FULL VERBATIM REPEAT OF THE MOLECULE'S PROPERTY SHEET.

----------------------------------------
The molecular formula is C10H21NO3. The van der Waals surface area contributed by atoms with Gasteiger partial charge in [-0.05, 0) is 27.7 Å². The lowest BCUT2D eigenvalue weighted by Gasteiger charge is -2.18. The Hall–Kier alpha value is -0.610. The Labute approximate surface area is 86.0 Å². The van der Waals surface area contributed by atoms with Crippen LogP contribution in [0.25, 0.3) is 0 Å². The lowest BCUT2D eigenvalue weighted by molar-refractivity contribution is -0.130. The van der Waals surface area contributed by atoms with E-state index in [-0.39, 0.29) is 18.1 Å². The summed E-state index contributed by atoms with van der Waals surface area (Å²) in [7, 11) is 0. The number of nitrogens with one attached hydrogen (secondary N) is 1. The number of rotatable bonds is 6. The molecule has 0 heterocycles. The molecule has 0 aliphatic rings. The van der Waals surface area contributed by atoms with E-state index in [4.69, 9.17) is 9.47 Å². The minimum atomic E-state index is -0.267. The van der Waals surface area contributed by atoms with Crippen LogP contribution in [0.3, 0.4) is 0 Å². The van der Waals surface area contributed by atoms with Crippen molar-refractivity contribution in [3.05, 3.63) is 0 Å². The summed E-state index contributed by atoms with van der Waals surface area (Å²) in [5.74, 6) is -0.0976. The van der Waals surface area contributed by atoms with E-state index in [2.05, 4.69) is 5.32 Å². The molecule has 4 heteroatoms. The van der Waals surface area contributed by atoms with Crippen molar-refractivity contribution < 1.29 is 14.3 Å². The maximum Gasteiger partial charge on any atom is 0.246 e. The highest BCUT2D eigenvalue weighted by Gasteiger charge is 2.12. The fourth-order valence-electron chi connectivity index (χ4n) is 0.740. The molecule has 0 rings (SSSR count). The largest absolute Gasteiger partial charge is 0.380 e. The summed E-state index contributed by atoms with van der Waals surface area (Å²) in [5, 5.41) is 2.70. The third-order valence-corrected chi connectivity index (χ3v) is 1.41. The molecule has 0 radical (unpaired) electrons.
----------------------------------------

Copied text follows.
The molecular formula is C10H21NO3. The van der Waals surface area contributed by atoms with Gasteiger partial charge in [-0.05, 0) is 27.7 Å². The lowest BCUT2D eigenvalue weighted by Gasteiger charge is -2.18. The Hall–Kier alpha value is -0.610. The Labute approximate surface area is 86.0 Å². The van der Waals surface area contributed by atoms with Crippen LogP contribution in [0.25, 0.3) is 0 Å². The lowest BCUT2D eigenvalue weighted by molar-refractivity contribution is -0.130. The van der Waals surface area contributed by atoms with E-state index in [-0.39, 0.29) is 18.1 Å². The summed E-state index contributed by atoms with van der Waals surface area (Å²) in [7, 11) is 0. The number of nitrogens with one attached hydrogen (secondary N) is 1. The number of rotatable bonds is 6. The molecule has 0 heterocycles. The molecule has 0 aliphatic rings. The van der Waals surface area contributed by atoms with E-state index in [4.69, 9.17) is 9.47 Å². The minimum atomic E-state index is -0.267. The van der Waals surface area contributed by atoms with Crippen LogP contribution in [0.3, 0.4) is 0 Å². The van der Waals surface area contributed by atoms with Crippen molar-refractivity contribution in [3.05, 3.63) is 0 Å². The summed E-state index contributed by atoms with van der Waals surface area (Å²) in [5.74, 6) is -0.0976. The van der Waals surface area contributed by atoms with E-state index in [2.05, 4.69) is 5.32 Å². The molecule has 4 heteroatoms. The van der Waals surface area contributed by atoms with Crippen molar-refractivity contribution < 1.29 is 14.3 Å². The maximum Gasteiger partial charge on any atom is 0.246 e. The highest BCUT2D eigenvalue weighted by Gasteiger charge is 2.12. The fourth-order valence-electron chi connectivity index (χ4n) is 0.740. The molecule has 0 rings (SSSR count). The largest absolute Gasteiger partial charge is 0.380 e. The summed E-state index contributed by atoms with van der Waals surface area (Å²) in [5, 5.41) is 2.70. The third-order valence-corrected chi connectivity index (χ3v) is 1.41. The molecule has 0 radical (unpaired) electrons.